The press is abuzz with the news that more and more US venture capital firms are establishing a foothold in Europe. This is good news indeed for the local ecosystems. Ambitious founders will be able to raise more money, and the trend validates the idea that tech entrepreneurship is finally taking off in Europe.
But are these US investors prepared for what they’re about to discover? From a European perspective, Americans often come off as unaware of what Europe is about, and clumsy in the way they approach things here. This is why I compiled the following list of advice to help them succeed.
1. The first piece of advice is to get out of London. It may be the most enjoyable city (trust me), but you get used to too many good things: the fast pace, the ease of doing business, the fact that everyone speaks English. And if you’re keen to grab low-hanging fruit, staying in London will leave you in brutal competition with the best European venture capital funds. While you have the brand and the allure of the US. they have the giant head start! If your goal in Europe is to find excellent mispriced assets then you need to take the leap and leave London as often as possible to explore the continent.
2. Mind the cultural barriers. Here’s one example: don’t expect European founders to hype themselves up. It’s a unique characteristic of the US education system that people are taught early on to demonstrate a great deal of confidence. While this is somewhat seen in the UK, that kind of confidence is completely absent elsewhere in Europe. Public speaking is not something we practice in either France or Germany. So if you base your judgment on people blowing you away with how well they pitch themselves, you risk making many mistakes (in terms of both false negatives and false positives).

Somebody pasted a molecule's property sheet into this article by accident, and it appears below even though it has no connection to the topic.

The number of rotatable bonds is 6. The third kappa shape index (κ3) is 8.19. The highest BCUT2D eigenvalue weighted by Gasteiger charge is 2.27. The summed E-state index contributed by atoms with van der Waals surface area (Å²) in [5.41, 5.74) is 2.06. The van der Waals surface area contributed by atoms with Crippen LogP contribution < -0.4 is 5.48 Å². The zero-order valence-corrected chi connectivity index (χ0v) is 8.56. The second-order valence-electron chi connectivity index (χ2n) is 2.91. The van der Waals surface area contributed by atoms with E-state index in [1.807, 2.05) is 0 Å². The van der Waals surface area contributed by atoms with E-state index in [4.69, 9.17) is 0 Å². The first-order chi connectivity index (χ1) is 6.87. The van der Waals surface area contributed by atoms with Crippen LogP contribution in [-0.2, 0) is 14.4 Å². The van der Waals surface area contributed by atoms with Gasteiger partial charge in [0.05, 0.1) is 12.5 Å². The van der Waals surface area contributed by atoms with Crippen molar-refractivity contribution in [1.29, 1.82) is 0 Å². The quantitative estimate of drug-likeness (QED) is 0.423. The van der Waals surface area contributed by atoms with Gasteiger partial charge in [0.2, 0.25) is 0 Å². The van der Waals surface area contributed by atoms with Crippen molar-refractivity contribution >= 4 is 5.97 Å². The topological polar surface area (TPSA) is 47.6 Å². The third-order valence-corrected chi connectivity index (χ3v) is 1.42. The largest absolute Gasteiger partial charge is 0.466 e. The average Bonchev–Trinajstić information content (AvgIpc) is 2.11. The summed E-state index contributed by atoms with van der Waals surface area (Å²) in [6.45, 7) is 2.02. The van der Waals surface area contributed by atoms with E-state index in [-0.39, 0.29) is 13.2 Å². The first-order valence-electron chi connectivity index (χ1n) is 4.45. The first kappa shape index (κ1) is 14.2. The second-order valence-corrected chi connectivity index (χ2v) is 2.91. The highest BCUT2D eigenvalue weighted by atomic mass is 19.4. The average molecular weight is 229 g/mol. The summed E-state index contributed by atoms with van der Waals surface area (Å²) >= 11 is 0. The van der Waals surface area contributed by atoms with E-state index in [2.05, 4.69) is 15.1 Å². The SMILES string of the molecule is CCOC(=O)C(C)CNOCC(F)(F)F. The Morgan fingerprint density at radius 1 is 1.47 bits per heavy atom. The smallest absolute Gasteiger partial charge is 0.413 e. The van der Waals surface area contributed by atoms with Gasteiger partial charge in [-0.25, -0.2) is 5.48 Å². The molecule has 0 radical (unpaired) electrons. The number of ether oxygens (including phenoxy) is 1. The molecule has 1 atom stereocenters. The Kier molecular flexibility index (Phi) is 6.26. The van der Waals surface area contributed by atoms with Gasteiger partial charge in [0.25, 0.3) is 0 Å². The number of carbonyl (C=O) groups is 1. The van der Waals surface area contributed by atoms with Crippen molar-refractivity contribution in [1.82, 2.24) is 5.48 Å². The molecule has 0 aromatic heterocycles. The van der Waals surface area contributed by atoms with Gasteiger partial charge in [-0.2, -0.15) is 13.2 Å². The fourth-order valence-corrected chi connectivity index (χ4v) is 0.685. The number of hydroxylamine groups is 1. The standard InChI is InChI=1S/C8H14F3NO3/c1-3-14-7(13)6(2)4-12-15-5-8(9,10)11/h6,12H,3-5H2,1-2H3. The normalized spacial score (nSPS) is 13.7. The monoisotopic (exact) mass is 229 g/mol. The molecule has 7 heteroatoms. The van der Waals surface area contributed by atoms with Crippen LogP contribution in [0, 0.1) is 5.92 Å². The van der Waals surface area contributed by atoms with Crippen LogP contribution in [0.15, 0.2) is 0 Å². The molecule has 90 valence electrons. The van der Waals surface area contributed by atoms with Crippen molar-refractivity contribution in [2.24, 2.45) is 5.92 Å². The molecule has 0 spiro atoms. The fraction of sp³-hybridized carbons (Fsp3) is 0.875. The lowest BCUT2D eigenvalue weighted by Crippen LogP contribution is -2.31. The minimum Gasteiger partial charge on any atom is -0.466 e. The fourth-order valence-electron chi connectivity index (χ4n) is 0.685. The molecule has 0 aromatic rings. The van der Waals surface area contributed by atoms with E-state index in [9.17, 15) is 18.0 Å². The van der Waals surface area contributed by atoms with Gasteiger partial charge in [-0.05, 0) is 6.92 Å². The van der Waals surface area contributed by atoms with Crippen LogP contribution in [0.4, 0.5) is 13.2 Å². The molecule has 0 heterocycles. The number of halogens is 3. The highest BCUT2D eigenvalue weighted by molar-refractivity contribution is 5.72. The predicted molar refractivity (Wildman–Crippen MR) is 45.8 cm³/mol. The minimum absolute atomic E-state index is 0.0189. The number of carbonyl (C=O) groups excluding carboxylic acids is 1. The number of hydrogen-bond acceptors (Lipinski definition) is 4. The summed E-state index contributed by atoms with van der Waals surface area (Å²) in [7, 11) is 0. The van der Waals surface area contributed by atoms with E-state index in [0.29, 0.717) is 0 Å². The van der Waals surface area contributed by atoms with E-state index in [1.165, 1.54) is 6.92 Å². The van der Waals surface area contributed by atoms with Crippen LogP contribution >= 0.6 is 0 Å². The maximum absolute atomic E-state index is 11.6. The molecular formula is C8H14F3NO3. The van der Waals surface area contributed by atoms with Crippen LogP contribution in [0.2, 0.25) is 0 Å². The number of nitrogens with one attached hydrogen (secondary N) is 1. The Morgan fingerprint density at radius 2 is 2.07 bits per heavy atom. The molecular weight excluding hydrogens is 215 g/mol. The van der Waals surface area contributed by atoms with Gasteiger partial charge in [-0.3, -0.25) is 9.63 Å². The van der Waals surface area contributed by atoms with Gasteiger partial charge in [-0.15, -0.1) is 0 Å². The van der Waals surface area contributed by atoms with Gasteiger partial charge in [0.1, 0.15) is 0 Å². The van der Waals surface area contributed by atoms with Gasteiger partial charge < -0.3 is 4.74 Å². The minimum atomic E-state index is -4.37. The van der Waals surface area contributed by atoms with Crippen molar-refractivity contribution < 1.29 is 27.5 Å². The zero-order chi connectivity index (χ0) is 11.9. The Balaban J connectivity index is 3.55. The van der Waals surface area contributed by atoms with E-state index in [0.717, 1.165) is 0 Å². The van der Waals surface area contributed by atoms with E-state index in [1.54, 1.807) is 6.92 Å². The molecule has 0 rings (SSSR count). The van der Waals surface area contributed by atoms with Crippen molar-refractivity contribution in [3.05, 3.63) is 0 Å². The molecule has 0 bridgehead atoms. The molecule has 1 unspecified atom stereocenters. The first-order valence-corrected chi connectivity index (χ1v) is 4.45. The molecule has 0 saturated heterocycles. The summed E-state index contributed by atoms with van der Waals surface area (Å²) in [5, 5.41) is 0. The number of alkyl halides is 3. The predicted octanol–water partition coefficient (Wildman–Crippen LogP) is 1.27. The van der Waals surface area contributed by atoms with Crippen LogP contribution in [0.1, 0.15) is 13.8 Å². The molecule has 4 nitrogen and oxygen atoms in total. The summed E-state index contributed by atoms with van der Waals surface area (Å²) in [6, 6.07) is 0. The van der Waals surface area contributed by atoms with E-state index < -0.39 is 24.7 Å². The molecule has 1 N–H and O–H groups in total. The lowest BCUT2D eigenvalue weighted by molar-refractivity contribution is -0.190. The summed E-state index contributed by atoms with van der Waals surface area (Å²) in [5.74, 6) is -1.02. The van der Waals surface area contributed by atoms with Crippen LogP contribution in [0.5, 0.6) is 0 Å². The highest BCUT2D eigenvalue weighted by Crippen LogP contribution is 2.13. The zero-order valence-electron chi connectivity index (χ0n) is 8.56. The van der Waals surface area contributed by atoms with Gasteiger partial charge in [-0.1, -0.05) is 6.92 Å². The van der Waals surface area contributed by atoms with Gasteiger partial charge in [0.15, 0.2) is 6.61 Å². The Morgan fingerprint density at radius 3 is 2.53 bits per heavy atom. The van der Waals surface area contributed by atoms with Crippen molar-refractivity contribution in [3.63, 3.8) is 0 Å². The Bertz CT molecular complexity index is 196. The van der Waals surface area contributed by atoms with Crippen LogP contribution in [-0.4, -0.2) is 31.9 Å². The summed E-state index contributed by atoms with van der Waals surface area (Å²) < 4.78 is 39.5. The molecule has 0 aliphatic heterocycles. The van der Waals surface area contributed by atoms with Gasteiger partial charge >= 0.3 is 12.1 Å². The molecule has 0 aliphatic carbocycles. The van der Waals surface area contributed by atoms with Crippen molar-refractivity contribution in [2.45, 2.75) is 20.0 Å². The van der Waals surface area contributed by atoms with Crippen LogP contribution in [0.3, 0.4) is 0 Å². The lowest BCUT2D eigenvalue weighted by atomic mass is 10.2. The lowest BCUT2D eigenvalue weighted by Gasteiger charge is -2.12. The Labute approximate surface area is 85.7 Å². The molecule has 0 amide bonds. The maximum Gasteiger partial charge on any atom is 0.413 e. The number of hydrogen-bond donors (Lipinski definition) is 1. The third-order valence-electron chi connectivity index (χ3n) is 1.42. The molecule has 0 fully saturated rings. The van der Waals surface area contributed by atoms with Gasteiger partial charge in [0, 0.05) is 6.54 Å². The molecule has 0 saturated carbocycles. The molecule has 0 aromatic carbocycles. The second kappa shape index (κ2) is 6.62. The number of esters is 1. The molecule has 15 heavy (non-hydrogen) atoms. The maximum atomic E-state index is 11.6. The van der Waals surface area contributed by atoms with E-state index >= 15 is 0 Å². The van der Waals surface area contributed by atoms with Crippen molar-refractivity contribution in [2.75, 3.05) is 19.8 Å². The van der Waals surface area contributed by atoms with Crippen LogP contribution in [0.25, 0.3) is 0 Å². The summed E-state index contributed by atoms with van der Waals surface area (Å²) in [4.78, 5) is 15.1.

3. Mind the language barriers. A big European problem is the lack of English-speaking skills outside the UK and Ireland (although it’s pretty good in Scandinavia and the Netherlands). In many European countries (including France and Germany), very few founders have actually practiced speaking English before founding their startup and training their pitch. Sure, Europeans know some English words, but they’re terrible with accents and limited in their vocabulary. As a consequence, you need to overcome your first impression, put people at ease and make it easier for them to convey their message.
4. Be prepared for legal complexity. Are you about to invest in a German company? Expect a bureaucratic nightmare like no electronic signatures and lots of interactions with the local notar. Is it a French company? You’ll find that it’s difficult to get rid of angel investors who have participated in previous rounds. Do you care about employee equity? Maybe you don’t realise that the rules differ from one country to another and it all depends on where the employee is located, not where the company is headquartered. All to say, many shortcuts that you take for granted in Silicon Valley don’t exist here!
5. Don’t hire locally. If you want to play on your competitive advantage as a US company, you need to send a partner from the US. Not only will it impress European founders, that person will also bring forward a great deal of education that the local ecosystems are in desperate need of (exactly what happened with Israel’s Yozma programme in the 1990s). Also, by not hiring locally you can avoid many mistakes like picking the wrong person, creating a rift between your headquarters in the US and your European operation, or hiring someone who already has their own (good or bad) reputation in the local ecosystem.